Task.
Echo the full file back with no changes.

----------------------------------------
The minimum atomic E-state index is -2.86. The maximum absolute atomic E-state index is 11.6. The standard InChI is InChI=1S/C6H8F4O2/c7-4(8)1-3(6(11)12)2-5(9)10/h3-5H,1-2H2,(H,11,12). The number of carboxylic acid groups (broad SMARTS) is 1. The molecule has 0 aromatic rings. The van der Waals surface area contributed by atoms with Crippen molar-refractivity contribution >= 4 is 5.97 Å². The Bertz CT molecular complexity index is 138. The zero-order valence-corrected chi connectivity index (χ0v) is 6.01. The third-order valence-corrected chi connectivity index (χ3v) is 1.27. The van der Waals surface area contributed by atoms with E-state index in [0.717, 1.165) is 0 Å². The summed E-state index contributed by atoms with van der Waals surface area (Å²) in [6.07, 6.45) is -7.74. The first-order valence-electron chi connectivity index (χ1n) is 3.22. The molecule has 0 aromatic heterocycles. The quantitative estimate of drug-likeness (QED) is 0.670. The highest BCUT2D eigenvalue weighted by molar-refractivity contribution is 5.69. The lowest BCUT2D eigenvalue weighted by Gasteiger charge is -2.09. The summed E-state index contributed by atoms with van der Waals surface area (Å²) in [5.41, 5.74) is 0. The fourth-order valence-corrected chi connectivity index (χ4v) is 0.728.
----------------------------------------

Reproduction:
The minimum atomic E-state index is -2.86. The maximum absolute atomic E-state index is 11.6. The standard InChI is InChI=1S/C6H8F4O2/c7-4(8)1-3(6(11)12)2-5(9)10/h3-5H,1-2H2,(H,11,12). The number of carboxylic acid groups (broad SMARTS) is 1. The molecule has 0 aromatic rings. The van der Waals surface area contributed by atoms with Crippen molar-refractivity contribution >= 4 is 5.97 Å². The Bertz CT molecular complexity index is 138. The zero-order valence-corrected chi connectivity index (χ0v) is 6.01. The third-order valence-corrected chi connectivity index (χ3v) is 1.27. The van der Waals surface area contributed by atoms with E-state index in [0.717, 1.165) is 0 Å². The summed E-state index contributed by atoms with van der Waals surface area (Å²) in [6.07, 6.45) is -7.74. The first-order valence-electron chi connectivity index (χ1n) is 3.22. The molecule has 0 aromatic heterocycles. The quantitative estimate of drug-likeness (QED) is 0.670. The highest BCUT2D eigenvalue weighted by molar-refractivity contribution is 5.69. The lowest BCUT2D eigenvalue weighted by Gasteiger charge is -2.09. The summed E-state index contributed by atoms with van der Waals surface area (Å²) in [5.41, 5.74) is 0. The fourth-order valence-corrected chi connectivity index (χ4v) is 0.728.